I suggest we start the process of handing back liability by line item charges for these jobsite expectations. Are you staffed to provide onsite managers who do not install tile? Are you prepared to place that manager in daily meetings filling out progress and safety reports while much of the work you perform on site is installed unsupervised? All of this when the growing economy is stretching your experienced craftsmen and you train new staff? Remember, general contractors are asking for this documentation, not to solve problems, but to build an arsenal of evidence transferring risk from their wallet to yours. If you miss it on bid day, shame on you. If you take time to exclude these expectations, or charge for them, you’ll be money ahead at the end of the year.

Dan Welch
President, Welch Tile and Marble
President, NTCA

President’s Letter – January 2014

dan welch imageWhether you own a mature business or are just getting started, one thing you’ll eventually have to face is the day you don’t own it any longer. For some of us, it’s the day we retire. For others, it could be the day we die.

Every business is different, with one owner, several owners, family business, partnerships, and more. However, the fact remains, someday, you won’t own the business. So, what have you done to plan for that day? How is your plan communicated to employees, your vendors, your customers? Will you stay involved after retirement? Do you plan to cash out? Is the business your source of retirement, or have you planned and saved outside of your business?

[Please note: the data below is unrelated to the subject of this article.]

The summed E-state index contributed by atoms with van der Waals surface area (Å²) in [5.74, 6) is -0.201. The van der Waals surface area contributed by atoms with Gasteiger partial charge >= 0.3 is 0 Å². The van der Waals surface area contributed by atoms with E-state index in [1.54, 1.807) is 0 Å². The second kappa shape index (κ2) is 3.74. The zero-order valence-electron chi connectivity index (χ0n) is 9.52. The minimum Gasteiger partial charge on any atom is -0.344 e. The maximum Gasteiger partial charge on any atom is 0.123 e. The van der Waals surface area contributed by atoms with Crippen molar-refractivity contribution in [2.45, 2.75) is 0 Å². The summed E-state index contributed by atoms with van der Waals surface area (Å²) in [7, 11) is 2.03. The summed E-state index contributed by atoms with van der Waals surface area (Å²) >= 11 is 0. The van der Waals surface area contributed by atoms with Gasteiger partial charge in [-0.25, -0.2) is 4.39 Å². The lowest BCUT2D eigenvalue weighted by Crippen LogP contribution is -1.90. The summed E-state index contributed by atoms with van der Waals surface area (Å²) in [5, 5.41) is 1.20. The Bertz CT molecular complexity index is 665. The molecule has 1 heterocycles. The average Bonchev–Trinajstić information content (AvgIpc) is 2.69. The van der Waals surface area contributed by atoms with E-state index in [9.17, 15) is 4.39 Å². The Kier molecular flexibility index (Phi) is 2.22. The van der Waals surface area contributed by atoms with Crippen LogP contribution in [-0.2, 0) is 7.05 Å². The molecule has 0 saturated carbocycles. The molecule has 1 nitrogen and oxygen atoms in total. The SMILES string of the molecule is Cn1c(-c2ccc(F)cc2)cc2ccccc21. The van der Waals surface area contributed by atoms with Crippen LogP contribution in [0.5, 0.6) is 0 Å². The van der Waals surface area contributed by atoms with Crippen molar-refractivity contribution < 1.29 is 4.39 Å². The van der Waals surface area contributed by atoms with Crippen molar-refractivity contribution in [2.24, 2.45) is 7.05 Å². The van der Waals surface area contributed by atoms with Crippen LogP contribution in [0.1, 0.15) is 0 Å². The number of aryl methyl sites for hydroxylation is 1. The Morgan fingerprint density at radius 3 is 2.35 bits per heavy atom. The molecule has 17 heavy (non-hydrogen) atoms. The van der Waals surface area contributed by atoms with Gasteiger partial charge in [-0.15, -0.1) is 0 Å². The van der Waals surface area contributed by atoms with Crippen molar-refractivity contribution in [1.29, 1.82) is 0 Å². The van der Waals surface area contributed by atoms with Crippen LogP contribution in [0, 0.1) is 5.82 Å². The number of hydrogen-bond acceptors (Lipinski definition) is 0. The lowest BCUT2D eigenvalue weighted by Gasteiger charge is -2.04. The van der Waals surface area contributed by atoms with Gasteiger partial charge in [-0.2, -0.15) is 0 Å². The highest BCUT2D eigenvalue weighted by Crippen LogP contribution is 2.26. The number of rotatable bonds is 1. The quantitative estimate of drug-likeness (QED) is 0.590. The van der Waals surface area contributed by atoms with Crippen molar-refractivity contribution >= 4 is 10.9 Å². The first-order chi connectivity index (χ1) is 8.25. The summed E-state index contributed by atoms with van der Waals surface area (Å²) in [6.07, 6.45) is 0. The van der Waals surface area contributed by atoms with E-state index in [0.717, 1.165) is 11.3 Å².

I pose these questions to TileLetter readers  after a recent visit with Tim Curran (family owners of Crossville, Inc.). Tim’s family’s business, The Curran Group, is a fifth-generation family business that still faces many of the challenges that we face at Welch Tile, a second-generation multi-family member business.

I met Tim during an NTCA Five Star meeting at Crossville’s facility in Crossville, Tenn. When he gave a presentation on “Business Succession Planning,” every note of his talk rang true. He is challenged with family dynamics, shareholder disagreements, uncomfortable feelings, and tough decisions, just like any family would be. But the Curran Group’s approach is unique, and it speaks to the resilience of a fifth-generation organization. Tim inspired me to travel to his office with my family, to have an open discussion about family business strategy. He was gracious enough to welcome my request, and I am thankful he did!